Shuba salad – Herring in fur coat

Some people say Latvian cuisine is “the world’s saddest” cuisine.

The word “cuisine” is so fancy. For me, it sounds like something in which you put a lot of energy, knowledge, and passion to bring it to a higher level. And there are the Latvians with national dishes like potato, and beetroot, which are simply just food, invented for eating purposes. One of my friends says, if he had written a book about Latvian cuisine, he would have named it The 50 shades of potato.

However, Margo Schachter on says, the Baltic countries are ready for the Michelin guide. The gastro revolution has begun in Riga as well. Young, talented chefs have returned from abroad, the first bistros have opened with beautiful Scandinavian design and large windows. At the same time specialty, vegetarian restaurants and hipster cafés have started to spring up.

Seems like Latvia finally recovers from the Soviet Union, and starting to carve its own path to the Michelin guide; based on traditions, but filled with new techniques, and ideas.

beetroot cut and leaf

potato carrot and beetroot on dark background

I decided to be revolutionary, and make Shuba in the middle of summer, which is originally a winter dish. Honestly, I couldn’t tell. For me, it’s extremely practical, because it’s cold and simple; exactly what I need in this heatwave. I rethought and named it Herring in pink swimming pants.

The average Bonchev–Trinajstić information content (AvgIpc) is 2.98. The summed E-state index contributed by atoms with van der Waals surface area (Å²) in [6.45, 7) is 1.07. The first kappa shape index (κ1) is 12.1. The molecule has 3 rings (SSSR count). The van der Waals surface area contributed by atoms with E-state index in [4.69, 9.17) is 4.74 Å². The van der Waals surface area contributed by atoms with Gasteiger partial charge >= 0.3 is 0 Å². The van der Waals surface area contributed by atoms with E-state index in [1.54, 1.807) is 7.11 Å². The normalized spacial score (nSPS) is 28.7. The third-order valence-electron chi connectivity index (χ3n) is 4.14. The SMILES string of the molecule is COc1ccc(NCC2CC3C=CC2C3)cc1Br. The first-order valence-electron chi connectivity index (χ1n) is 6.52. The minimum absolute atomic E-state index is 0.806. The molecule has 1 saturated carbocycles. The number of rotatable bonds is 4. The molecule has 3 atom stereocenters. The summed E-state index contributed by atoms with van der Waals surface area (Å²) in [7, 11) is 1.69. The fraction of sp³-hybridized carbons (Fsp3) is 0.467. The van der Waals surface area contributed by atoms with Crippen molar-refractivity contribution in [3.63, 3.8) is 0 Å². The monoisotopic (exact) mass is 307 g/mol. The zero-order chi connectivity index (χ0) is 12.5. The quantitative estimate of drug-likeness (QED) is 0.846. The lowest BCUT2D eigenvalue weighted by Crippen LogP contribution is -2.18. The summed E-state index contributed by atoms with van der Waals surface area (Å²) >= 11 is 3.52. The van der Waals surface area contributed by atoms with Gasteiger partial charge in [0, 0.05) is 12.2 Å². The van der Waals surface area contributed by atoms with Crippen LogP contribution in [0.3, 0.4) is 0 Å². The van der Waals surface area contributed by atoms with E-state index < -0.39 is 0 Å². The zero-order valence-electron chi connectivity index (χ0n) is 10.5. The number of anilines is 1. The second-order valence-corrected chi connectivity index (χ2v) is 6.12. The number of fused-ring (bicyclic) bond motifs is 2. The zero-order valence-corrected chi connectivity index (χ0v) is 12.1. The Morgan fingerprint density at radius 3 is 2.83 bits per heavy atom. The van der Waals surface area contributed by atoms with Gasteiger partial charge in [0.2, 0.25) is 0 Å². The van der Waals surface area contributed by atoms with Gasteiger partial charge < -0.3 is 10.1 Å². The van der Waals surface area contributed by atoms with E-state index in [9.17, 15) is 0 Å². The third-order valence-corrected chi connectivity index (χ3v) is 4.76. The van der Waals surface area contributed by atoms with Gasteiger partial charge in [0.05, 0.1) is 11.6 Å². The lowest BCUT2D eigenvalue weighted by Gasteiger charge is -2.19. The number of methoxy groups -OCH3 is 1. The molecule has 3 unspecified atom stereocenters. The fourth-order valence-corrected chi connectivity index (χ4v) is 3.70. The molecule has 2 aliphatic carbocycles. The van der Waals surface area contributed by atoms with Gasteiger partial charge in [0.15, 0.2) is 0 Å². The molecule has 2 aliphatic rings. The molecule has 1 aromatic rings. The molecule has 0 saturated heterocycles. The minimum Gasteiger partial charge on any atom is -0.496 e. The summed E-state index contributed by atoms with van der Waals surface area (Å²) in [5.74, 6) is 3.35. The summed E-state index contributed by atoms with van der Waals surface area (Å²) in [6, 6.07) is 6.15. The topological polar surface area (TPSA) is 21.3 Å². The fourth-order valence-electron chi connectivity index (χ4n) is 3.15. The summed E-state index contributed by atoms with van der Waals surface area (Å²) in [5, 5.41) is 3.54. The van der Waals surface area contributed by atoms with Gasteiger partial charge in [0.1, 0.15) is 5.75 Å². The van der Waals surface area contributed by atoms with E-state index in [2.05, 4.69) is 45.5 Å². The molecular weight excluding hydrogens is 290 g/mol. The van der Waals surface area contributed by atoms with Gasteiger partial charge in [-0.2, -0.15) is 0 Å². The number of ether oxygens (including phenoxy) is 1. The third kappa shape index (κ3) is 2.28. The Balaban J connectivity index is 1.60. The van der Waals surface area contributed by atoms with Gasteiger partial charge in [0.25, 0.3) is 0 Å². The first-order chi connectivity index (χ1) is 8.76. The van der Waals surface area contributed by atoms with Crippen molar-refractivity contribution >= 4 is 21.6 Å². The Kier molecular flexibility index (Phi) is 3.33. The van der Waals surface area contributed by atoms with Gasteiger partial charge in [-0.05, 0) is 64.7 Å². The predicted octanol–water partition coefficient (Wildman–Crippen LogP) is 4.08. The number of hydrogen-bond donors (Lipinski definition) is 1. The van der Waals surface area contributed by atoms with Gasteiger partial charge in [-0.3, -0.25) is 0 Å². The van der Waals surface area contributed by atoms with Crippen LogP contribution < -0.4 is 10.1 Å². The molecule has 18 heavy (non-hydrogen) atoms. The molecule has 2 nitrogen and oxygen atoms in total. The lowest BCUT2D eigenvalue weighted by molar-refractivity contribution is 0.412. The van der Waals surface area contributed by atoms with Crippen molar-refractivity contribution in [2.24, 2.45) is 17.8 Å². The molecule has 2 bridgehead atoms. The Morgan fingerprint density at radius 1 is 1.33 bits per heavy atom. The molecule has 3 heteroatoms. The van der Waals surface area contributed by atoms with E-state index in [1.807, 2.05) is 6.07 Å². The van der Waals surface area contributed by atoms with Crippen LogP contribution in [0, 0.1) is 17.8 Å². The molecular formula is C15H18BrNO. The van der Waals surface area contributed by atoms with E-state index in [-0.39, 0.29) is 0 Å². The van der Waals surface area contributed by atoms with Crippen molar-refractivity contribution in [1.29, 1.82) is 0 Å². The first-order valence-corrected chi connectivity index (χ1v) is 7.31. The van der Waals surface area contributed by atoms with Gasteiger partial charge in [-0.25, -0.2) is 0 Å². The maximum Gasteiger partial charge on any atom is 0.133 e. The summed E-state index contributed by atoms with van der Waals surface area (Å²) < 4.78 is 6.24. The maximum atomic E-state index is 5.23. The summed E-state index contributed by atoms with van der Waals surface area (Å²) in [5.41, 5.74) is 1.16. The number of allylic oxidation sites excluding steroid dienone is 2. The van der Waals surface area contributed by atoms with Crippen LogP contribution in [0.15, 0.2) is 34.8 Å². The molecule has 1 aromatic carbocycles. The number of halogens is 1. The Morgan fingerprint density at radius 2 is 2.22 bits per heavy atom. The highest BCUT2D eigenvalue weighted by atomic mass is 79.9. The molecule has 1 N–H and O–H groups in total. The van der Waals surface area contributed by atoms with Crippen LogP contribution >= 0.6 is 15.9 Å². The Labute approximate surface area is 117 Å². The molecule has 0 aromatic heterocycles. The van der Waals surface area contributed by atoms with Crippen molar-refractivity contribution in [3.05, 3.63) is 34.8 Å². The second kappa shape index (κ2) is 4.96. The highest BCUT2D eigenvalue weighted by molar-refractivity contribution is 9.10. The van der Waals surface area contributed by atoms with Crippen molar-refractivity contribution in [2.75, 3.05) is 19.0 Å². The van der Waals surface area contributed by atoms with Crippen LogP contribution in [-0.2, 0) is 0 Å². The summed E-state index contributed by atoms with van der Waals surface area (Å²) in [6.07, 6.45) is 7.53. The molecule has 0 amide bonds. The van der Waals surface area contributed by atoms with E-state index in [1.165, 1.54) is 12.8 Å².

Shuba – Herring in fur coat
Cuisine: Latvian
Author: Eva | Salt Wine Friends
  • 500 g herring fillets in oil
  • 1 medium onion
  • 150 g Greek style yogurt
  • 4 tbsp mayo
  • 3 boiled potatoes
  • 2 boiled carrot
  • 3 3 boiled beetroots
  • 2 boiled eggs
  • salt, pepper, dill
  1. Peel, and boil the potatoes and carrots in a medium saucepan. It will take about 20 mins, depending on the size of your veggies.
  2. Peel, and boil the beetroots in a separate pan. It will take a bit longer, about 40 mins.
  3. Let the vegetables cool, and them aside.
  4. Chop the onion.
  5. Slice the herring fillets into small bites.
  6. Mix the sour cream with mayo.
  7. Start layering the ingredients. The sequence is really up to you, the point is to finish with beetroot, before the last layer of mayo, so it will go bright pink.
  8. My layers are the following from bottom to top: grated potato, herring, onion, yogurt – mayo, grated potato, yogurt – mayo, salt and pepper, grated carrot, grated beetroot, yogurt – mayo, grated boiled eggs, dill.
  9. The best is to keep it in the fridge for overnight, but I couldn’t resist and jumped in after like 3 hours. It was perfect!

Note: I simply grated the veggies into the bowl, and spread it, but did not press.

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